Quick decisions

Rereading┬áthe brief for this year’s Stevens Competition on the train up to London Bridge, I was reminded what a lovely potential commission it is going to be for some lucky budding architectural glass artist. So it was no surprise to find out that we had more than double the number of entries of last year. I was to act as one of four judges to assess the 46 submissions at Glaziers’ Hall so I knew it was going to be a busy day.

It was a rush to get through so many entries in the first round and the overall standard of the submissions was higher than last year, so there was more to look at and more to think about. I suspect a lot of entrants do not realise how short a period of time we have to look at each presentation, and I found myself getting slightly frustrated that so many statements included a lot of information about the commission that we already knew. As judges, we want to read about what is unique to the panel we are looking at, not the general information we already know from the brief. However there were a few gems in there which had made good use of background research and stood out as well thought out responses to the brief.

Surprisingly despite a broader range of good submissions to choose from, the four judges came to consensus pretty quickly and painlessly, with none of the arguments that happened last year. We’re looking forward to the seminar day on Tuesday 31st May at Glaziers’ Hall when we will discuss a selection of the entries.

Read more about the brief here.

The Final Judgement

The Stevens Competition prizegiving day was on Tuesday and though we were one judge down, we had a lively seminar between Helen Whittaker, Douglas Hogg and myself, the three judges that were left. The seminar is traditionally held at the magnificent Glaziers Hall on the river at London Bridge, where the competition entries are spread around the River Room for students and visitors to look at before a group discussion. With fewer entries this year than in previous years, we were able to lean all the entries against the windows with a wonderful vista across the River Thames, and it was lovely to see all of them at once, as opposed to the judging day when we were shown the panels in groups of six.

Just before the students came in, we three judges had a conflab and decided that the chairs were too widely spread to create a sense of intimacy in the ensuing discussions, so we rolled our sleeves up and tottered here and there moving the furniture around in our high heels (Helen and I, that is – Douglas had chosen more sensible footwear!).

And then it was time for the students to enter to hear our verdicts and our feedback on each of the panels on show. I found my outlook subtly shifting gear from the critical judging eye that we had employed when filling out the mark sheets for each panel, to the softer, more educational stance we needed to take in order to deliver our feedback to the artists. Helen voiced my own feeling that at times like this, we feel we are no more qualified than anyone else to proclaim which panels are good or bad; certainly for my part, it feels like not long ago that I was one of the students waiting to make sense of the feedback delivered about my own efforts in the Stevens Competition. However we were brought into do a job and, on the whole, we largely agreed about the general verdict on most panels.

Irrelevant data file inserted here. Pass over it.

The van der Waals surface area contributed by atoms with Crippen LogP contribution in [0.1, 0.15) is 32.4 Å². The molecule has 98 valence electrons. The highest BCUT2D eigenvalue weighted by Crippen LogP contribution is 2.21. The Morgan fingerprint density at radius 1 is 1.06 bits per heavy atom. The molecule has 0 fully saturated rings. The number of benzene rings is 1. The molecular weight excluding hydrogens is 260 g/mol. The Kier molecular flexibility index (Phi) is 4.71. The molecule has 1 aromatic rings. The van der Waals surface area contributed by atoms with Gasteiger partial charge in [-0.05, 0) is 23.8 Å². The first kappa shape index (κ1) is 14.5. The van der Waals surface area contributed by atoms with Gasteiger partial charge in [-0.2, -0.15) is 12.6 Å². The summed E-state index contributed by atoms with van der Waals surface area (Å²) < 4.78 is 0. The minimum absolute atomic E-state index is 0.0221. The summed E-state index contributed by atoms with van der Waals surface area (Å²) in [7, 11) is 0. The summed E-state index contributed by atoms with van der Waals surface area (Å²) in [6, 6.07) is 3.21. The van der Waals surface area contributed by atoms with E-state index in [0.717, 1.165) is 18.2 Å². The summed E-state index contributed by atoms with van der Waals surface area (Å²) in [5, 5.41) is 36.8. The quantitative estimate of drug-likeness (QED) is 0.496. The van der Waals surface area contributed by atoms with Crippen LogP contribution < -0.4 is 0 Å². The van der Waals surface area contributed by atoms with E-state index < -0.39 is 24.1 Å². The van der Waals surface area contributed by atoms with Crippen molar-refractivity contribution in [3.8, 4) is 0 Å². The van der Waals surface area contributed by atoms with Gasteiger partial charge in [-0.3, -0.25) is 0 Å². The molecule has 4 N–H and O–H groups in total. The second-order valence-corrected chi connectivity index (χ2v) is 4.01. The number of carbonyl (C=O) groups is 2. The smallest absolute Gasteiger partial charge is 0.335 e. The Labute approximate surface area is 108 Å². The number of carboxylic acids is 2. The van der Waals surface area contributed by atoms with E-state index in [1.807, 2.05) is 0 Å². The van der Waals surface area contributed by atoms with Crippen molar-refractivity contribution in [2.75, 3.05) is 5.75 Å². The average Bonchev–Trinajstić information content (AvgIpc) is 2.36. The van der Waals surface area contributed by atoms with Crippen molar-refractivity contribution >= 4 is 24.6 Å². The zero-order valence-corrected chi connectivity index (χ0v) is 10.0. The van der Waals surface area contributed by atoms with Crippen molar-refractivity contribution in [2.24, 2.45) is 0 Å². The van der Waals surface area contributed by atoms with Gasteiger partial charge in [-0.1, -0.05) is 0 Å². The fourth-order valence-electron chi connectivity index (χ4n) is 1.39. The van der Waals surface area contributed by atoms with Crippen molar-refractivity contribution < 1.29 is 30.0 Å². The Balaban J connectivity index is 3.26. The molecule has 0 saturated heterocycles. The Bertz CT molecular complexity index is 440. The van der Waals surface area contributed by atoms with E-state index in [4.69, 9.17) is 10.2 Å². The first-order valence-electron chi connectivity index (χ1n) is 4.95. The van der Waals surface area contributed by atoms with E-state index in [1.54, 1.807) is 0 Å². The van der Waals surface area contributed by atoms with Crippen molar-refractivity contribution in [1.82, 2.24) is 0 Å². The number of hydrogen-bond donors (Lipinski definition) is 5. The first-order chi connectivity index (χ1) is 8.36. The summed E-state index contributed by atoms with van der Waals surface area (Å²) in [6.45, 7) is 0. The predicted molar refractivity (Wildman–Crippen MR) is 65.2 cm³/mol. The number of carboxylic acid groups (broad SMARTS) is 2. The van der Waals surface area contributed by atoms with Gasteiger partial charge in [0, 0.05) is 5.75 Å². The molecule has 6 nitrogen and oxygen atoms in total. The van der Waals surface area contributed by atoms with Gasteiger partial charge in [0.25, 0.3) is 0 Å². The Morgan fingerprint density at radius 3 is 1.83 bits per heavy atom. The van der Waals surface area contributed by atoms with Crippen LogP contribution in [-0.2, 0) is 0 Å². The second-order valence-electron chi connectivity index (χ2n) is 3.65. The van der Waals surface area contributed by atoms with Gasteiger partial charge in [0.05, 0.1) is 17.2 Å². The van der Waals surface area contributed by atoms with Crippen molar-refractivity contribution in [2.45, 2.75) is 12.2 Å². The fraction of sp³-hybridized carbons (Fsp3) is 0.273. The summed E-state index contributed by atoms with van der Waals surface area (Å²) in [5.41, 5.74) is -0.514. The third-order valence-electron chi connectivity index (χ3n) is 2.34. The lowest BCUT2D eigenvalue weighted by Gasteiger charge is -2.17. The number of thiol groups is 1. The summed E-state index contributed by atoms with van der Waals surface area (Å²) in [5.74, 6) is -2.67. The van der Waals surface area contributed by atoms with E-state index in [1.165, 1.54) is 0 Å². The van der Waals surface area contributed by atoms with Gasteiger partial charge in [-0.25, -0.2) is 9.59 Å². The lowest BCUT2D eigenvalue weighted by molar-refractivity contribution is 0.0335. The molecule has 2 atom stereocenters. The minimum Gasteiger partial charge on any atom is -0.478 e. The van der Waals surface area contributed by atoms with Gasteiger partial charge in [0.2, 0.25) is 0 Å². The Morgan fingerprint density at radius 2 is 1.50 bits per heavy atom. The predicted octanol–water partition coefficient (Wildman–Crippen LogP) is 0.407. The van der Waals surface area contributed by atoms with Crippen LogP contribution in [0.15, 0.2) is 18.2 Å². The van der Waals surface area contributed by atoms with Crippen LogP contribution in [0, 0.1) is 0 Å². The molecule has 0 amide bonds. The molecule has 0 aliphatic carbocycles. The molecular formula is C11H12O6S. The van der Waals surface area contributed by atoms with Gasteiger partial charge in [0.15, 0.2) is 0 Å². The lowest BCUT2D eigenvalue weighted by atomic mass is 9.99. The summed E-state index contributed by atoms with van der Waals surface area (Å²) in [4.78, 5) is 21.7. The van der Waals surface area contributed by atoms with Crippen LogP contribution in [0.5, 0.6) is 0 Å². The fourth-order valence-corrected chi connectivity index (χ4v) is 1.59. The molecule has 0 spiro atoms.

It was lovely to hear the students themselves explain their own motivations for the designs and to see the genuine pride in the faces of the winners. However a downside was hearing from one student who came up to me after the seminar and said she felt she had failed because the sum of her marks in the various judging categories added up to less than 50% of the total available marks. She felt dejected and expressed doubts that she’d want to enter the competition again. I tried my best to assure her that the marking system was not necessarily a reflection of the quality of her panel, but I suspect she thought I was just back-pedalling. I have thought about this more since that day, and I stand by what I was trying to explain to her. When marking panels which are set against each other in a competition, one marks differently from how one would assess a panel on its own merits. It is the difference between the judging eye and the educational stance, that I was alluding to earlier. When one is marking to judge, one has to ensure the aggregate marks are differentiated from panel to panel…. in other words, one starts by imagining the panels in order of strength in each criterion and one mentally gives, say, the eleventh panel out of the sequence of twenty one a mark at roughly 50%. Then the ten stronger panels in the imaginary sequence would be graded above 50% and the ten weaker panels would be graded below. That is not to say that the eleventh panel is only half as good as it could have been but, for the judging process, the difference between the marks aggregated by each panel is more important than the marks themselves.

Unfortunately the girl I spoke to didn’t understand that this was what the marks represented and took her below 50% mark to be a damning indictment of her work. It was a great shame because her work had a lot of excellent qualities, but in this case they were just not quite right for this commission for Swansea University. As I said to her, if the commission that has been discussed by the Glaziers as a possible candidate for next year’s competition goes ahead, then I would anticipate her particular style would be very well suited to that competition, and I hope that she reconsiders applying again.